The Government’s £9bn affordable housing scheme has been extended by a year in a bid to save 53,000 new homes that have stalled as a result of the coronavirus pandemic.
Robert Jenrick, the Housing Secretary, has confirmed that the deadline for councils and housing associations to receive funding has been extended by 12 months to March 2023.
Previously, projects would have needed to have “shovels in the ground” by March next year to continue to benefit from Government funding.
The extension means the scheme will continue to run alongside the latest £12bn funding pot, starting next year, which ministers say will support the construction of up to 180,000 additional affordable homes.
The Government said last night that the programme would be bolstered by a further £38bn of private sector funding.
Announcing the extension last night, Mr Jenrick said: “Today I am announcing that we are giving more flexibility to housing associations and councils to help them deliver affordable homes.
“We’ve listened closely to the sector and agreed that there will now be a longer deadline for using Government funding to get these homes built.
“Building the homes the country needs is central to the mission of this Government as we prioritise uniting and levelling up the country.”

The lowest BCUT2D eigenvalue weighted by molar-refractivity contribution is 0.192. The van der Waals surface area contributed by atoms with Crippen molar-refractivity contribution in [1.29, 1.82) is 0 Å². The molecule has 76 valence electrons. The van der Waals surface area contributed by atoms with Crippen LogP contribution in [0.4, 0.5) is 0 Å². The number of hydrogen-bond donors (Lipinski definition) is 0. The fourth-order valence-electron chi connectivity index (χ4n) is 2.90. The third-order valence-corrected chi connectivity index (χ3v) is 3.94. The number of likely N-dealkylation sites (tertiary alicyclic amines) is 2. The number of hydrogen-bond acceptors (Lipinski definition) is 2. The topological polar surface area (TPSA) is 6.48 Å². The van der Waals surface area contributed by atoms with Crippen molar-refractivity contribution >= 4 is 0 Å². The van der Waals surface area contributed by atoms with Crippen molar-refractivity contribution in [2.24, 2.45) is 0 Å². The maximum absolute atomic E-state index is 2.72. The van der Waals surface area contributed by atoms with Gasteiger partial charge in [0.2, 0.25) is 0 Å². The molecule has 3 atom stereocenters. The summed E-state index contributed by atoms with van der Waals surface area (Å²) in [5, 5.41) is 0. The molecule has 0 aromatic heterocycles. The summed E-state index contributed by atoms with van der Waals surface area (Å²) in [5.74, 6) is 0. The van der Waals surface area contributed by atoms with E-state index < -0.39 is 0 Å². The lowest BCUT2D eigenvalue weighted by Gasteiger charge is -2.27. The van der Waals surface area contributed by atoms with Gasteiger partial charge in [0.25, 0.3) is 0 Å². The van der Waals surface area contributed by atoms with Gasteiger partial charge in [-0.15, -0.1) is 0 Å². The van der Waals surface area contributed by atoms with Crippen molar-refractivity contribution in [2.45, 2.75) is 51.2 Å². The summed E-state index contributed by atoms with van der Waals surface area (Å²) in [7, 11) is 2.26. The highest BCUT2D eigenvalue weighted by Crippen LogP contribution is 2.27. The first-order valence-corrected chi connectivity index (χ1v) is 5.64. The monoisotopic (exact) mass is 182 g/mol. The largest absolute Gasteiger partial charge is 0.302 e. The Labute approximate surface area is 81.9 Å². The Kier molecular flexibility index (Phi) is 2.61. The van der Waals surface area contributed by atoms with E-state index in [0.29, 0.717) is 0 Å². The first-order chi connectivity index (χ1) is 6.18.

It comes a week after the Ministry of Housing, Communities and Local Government (MHCLG) announced plans for a new “first homes” pilot scheme, which will see 1,500 properties built and sold to local first time buyers and key workers at a 30 per cent discount.
The discount will remain when the owners decide to resell, ensuring that there remains a viable supply of affordable housing stock in local areas.
Separately, Boris Johnson last week used a major speech in the West Midlands to set out plans for the “most radical” reforms of the planning system since the end of the Second World War in order to “build a more beautiful Britain.”
The changes will make it easier to get permission to turn commercial buildings, such as cafes or vacant shops, into residential homes without requiring planning permission. It will also be easier to develop brownfield sites.
Builders will no longer need a normal planning application to demolish and rebuild vacant and redundant residential and commercial buildings if they are rebuilt as homes.